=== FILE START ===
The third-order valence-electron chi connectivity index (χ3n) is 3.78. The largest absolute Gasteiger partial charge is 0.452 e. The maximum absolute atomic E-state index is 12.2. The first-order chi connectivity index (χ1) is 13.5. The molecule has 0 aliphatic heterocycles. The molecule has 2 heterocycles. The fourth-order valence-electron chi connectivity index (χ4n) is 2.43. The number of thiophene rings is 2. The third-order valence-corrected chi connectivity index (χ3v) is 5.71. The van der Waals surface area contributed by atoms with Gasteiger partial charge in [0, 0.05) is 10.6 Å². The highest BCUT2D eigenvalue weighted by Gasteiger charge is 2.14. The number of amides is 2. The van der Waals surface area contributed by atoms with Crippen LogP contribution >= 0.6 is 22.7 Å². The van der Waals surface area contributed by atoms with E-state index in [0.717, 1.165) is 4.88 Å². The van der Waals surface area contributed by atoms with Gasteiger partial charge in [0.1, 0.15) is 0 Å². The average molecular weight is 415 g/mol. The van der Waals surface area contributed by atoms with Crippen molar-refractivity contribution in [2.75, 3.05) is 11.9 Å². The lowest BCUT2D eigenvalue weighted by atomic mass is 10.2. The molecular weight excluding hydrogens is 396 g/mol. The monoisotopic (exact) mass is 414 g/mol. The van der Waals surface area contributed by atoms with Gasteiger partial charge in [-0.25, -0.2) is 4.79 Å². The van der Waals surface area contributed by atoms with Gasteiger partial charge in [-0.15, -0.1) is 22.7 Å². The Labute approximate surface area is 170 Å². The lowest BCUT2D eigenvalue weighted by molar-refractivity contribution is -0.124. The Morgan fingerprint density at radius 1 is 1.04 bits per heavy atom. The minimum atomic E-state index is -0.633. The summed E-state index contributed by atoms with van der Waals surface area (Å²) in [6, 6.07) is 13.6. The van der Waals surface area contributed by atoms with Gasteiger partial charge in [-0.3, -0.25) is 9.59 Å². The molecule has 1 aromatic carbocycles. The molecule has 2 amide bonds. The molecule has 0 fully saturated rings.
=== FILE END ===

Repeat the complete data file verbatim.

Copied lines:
The third-order valence-electron chi connectivity index (χ3n) is 3.78. The largest absolute Gasteiger partial charge is 0.452 e. The maximum absolute atomic E-state index is 12.2. The first-order chi connectivity index (χ1) is 13.5. The molecule has 0 aliphatic heterocycles. The molecule has 2 heterocycles. The fourth-order valence-electron chi connectivity index (χ4n) is 2.43. The number of thiophene rings is 2. The third-order valence-corrected chi connectivity index (χ3v) is 5.71. The van der Waals surface area contributed by atoms with Gasteiger partial charge in [0, 0.05) is 10.6 Å². The highest BCUT2D eigenvalue weighted by Gasteiger charge is 2.14. The number of amides is 2. The van der Waals surface area contributed by atoms with Crippen LogP contribution >= 0.6 is 22.7 Å². The van der Waals surface area contributed by atoms with E-state index in [0.717, 1.165) is 4.88 Å². The van der Waals surface area contributed by atoms with Gasteiger partial charge in [0.1, 0.15) is 0 Å². The average molecular weight is 415 g/mol. The van der Waals surface area contributed by atoms with Crippen molar-refractivity contribution in [2.75, 3.05) is 11.9 Å². The lowest BCUT2D eigenvalue weighted by atomic mass is 10.2. The molecular weight excluding hydrogens is 396 g/mol. The monoisotopic (exact) mass is 414 g/mol. The van der Waals surface area contributed by atoms with Gasteiger partial charge in [-0.25, -0.2) is 4.79 Å². The van der Waals surface area contributed by atoms with Gasteiger partial charge in [-0.15, -0.1) is 22.7 Å². The Labute approximate surface area is 170 Å². The lowest BCUT2D eigenvalue weighted by molar-refractivity contribution is -0.124. The Morgan fingerprint density at radius 1 is 1.04 bits per heavy atom. The minimum atomic E-state index is -0.633. The summed E-state index contributed by atoms with van der Waals surface area (Å²) in [6, 6.07) is 13.6. The van der Waals surface area contributed by atoms with Gasteiger partial charge in [-0.3, -0.25) is 9.59 Å². The molecule has 1 aromatic carbocycles. The molecule has 2 amide bonds. The molecule has 0 fully saturated rings.